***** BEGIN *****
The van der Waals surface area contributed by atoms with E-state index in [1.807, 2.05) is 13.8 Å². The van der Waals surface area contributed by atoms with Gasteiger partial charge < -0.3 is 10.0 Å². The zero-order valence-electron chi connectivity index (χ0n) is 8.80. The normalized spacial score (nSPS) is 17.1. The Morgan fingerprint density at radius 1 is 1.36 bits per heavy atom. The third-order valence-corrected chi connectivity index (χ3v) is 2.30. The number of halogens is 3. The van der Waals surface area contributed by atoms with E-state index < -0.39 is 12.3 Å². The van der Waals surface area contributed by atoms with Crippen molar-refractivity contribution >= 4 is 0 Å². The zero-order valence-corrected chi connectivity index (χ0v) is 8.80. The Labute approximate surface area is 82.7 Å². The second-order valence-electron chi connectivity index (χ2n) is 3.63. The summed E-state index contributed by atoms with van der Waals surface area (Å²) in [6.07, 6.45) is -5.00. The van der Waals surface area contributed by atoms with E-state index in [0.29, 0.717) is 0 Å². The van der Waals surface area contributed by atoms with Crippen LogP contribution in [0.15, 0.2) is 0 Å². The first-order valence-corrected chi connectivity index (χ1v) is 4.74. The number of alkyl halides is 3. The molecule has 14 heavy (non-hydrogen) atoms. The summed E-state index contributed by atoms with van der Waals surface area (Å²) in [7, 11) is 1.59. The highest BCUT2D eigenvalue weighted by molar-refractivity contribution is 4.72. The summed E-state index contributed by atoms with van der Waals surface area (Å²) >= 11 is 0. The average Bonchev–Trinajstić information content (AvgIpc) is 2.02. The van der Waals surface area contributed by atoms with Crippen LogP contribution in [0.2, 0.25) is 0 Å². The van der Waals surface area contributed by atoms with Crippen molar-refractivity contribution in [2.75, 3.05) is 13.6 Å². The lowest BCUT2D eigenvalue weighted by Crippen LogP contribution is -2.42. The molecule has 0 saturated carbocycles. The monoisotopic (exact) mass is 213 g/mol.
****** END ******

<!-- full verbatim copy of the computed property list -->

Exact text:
The van der Waals surface area contributed by atoms with E-state index in [1.807, 2.05) is 13.8 Å². The van der Waals surface area contributed by atoms with Gasteiger partial charge < -0.3 is 10.0 Å². The zero-order valence-electron chi connectivity index (χ0n) is 8.80. The normalized spacial score (nSPS) is 17.1. The Morgan fingerprint density at radius 1 is 1.36 bits per heavy atom. The third-order valence-corrected chi connectivity index (χ3v) is 2.30. The number of halogens is 3. The van der Waals surface area contributed by atoms with E-state index < -0.39 is 12.3 Å². The van der Waals surface area contributed by atoms with Crippen molar-refractivity contribution >= 4 is 0 Å². The zero-order valence-corrected chi connectivity index (χ0v) is 8.80. The Labute approximate surface area is 82.7 Å². The second-order valence-electron chi connectivity index (χ2n) is 3.63. The summed E-state index contributed by atoms with van der Waals surface area (Å²) in [6.07, 6.45) is -5.00. The van der Waals surface area contributed by atoms with E-state index in [0.29, 0.717) is 0 Å². The van der Waals surface area contributed by atoms with Crippen LogP contribution in [0.15, 0.2) is 0 Å². The first-order valence-corrected chi connectivity index (χ1v) is 4.74. The number of alkyl halides is 3. The molecule has 14 heavy (non-hydrogen) atoms. The summed E-state index contributed by atoms with van der Waals surface area (Å²) in [7, 11) is 1.59. The highest BCUT2D eigenvalue weighted by molar-refractivity contribution is 4.72. The summed E-state index contributed by atoms with van der Waals surface area (Å²) >= 11 is 0. The average Bonchev–Trinajstić information content (AvgIpc) is 2.02. The van der Waals surface area contributed by atoms with Crippen LogP contribution in [0.2, 0.25) is 0 Å². The van der Waals surface area contributed by atoms with Crippen molar-refractivity contribution in [2.75, 3.05) is 13.6 Å². The lowest BCUT2D eigenvalue weighted by Crippen LogP contribution is -2.42. The molecule has 0 saturated carbocycles. The monoisotopic (exact) mass is 213 g/mol.